So, Paul has figured this out; and what is the deal? Did you find the menu?

 

(Paul)

I did indeed, but the thing was, is we were looking for display review, something like that is in the playback menu. So if you just go into playback, (and if someone has remembered to turn the camera on) and, it’s here… Oh, this is completely dead.

Ok, so back into playback, and where we were, we just find it into here, into the … you’ve got two, of course, settings. You’ve got the actual playback, and then settings for playback.

 

(John)

Ah.

 

(Paul)

Ah, yes. And, if you go into user settings, where it actually is hiding. It was a terribly convoluted way of finding the thing anyway, so.

 

(John)

Full disclosure: I’m not a Fuji shooter. Love the camera, love the feel of the camera, love the results of it, but I’m not a Fuji shooter. So I’m not familiar with their menu system. I am pretty certain that the complete Fuji line uses the same terminology for everything. It’s just that like to use some different words that I just, we didn’t expect!

 

(Paul)

Anyway, it is obvious enough: it’s in screen setup.

 

(John)

Screen setup! Exactly where I’d expect it.

 

(Paul)

And it says it does in fact, say: preview, exposure, and white balance in manual mode.

And if you turn that off, and then, of course, you actually get a consistent display through the viewfinder.

 

(John)

Ah, because we were, that’s the other point; we were struggling with our preview because it was doing true exposure simulation, so the fact that we were illuminating our subject with flash, the preview in the electronic viewfinder - keep in mind there’s no optical viewfinder - in the preview the electronic viewfinder was ambient only, and that’s where…

 

(Paul)

And that’s why we were seeing a dark image.

 

(John)

And that’s where we were struggling. And then it was the playback review, was the other one, and I like a little auto-review, so I can see what I’m doing; because I find it a little hard to reach the play button on this particular camera.

But those are kind of niggly (___)  if you figure

 

(Paul)

Yeah, I can understand why it was turned off, because if you’re in the middle of shooting, you don’t want this image popping up all the time, just showing, I mean if you’re in the middle of shooting a sequence, or you’re trying to work quickly, you don’t want it continuously popping up images, that you then have to get rid of, or wait for it to go away.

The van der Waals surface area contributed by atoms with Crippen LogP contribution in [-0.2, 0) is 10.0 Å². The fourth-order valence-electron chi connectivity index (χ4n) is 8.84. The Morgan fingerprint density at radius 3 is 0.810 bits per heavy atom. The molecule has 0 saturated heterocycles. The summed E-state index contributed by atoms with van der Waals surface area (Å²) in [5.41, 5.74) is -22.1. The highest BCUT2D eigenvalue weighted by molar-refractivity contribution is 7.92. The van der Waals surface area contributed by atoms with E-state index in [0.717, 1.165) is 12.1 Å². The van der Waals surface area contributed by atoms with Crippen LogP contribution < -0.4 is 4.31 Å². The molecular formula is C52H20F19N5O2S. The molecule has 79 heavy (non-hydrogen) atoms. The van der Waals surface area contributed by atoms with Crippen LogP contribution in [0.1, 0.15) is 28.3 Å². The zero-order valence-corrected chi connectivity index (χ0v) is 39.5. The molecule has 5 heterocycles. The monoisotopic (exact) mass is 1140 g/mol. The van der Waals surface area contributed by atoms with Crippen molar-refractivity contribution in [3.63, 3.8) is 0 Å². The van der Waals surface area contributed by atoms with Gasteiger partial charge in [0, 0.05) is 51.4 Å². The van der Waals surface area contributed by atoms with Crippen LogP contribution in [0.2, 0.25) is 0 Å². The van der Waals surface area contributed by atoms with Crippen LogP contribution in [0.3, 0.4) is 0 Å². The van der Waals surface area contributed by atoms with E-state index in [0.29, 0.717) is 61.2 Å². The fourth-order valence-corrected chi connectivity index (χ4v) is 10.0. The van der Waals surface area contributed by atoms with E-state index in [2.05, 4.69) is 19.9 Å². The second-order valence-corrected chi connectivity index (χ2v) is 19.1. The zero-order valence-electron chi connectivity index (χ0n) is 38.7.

So, fair enough really.

 

(John)

So that was my main issue with the Fuji. I didn’t have any problems with focus, and yourself?

 

(Paul)

No, not at all. And, I mean on the whole, those two are very small things. We pretty much, it was a very easy camera to use.

 

(John)

Yeah!

 

(Paul)

And we got good results out of it straight away.

 

(John)

I was really questioning, while I was shooting, was I getting the focus I wanted?

And I was generally trying to focus on a garnish on a drink, maybe the front surface of the glass, or just, you know, obviously on the drink; and we were working in a bit of a challenging low-light environment.

When I started looking at the photos, when I brought them into Lightroom, with the Fuji I didn’t really see anything that was a dud due to focus. The rejects that I had were just compositionally they weren’t as good as what I needed.

But I found, well we’ve got a selection of 27 here. I’ll just bring the thumbnail view up here for you. You can see our 27.

Now we’re just running them on an iPad here.

Now I do apologise: the iPad – blame Apple for this - does not sort them in any order that I can determine, but we’ll deal with that else way.

We have a reference view from the original Facebook posting, which I will cross link back to this, but it’s linked to the original broadcast.

You can see all of the pictures as edited, with descriptions of the drink, and the shot setting.

So we know what we’re looking at, so when we get back to the original hero shot that we both like, which Paul shot, I didn’t - I can’t take credit for it - was our Smokey-Eyed Ginger.

This is shot on the Hasselblad.

 

(Paul)

Stunning, isn’t it?

 

(John)

So I was still working with the Fuji at this point, albeit the Hasselblad had the flash, and Paul was on the side table, and he framed this one up. And again, like I said, kicking myself I didn’t shoot a couple more with this background - but we’ve got a hero! The tall drink, with the contrasting light and dark back, it just works so well.

So, just to…

 

(Paul)

I particularly like that the stem line.

 

(John)

Oh, let’s just zoom in! In the stem, we’re looking through at the corrugated areas. Look how sharp this!

Oh, you can see a little bit of bursting coming off the stem here as well. Just fabulous!

But no terrible lens artefacts at all, out of focus is just dreamy and beautiful.

And again, one other thing about full disclosure here - we reset the Fuji in literally one minute before we started the shoot and we didn’t check it. We talked about it in the broadcast but we didn’t confirm. We thought we were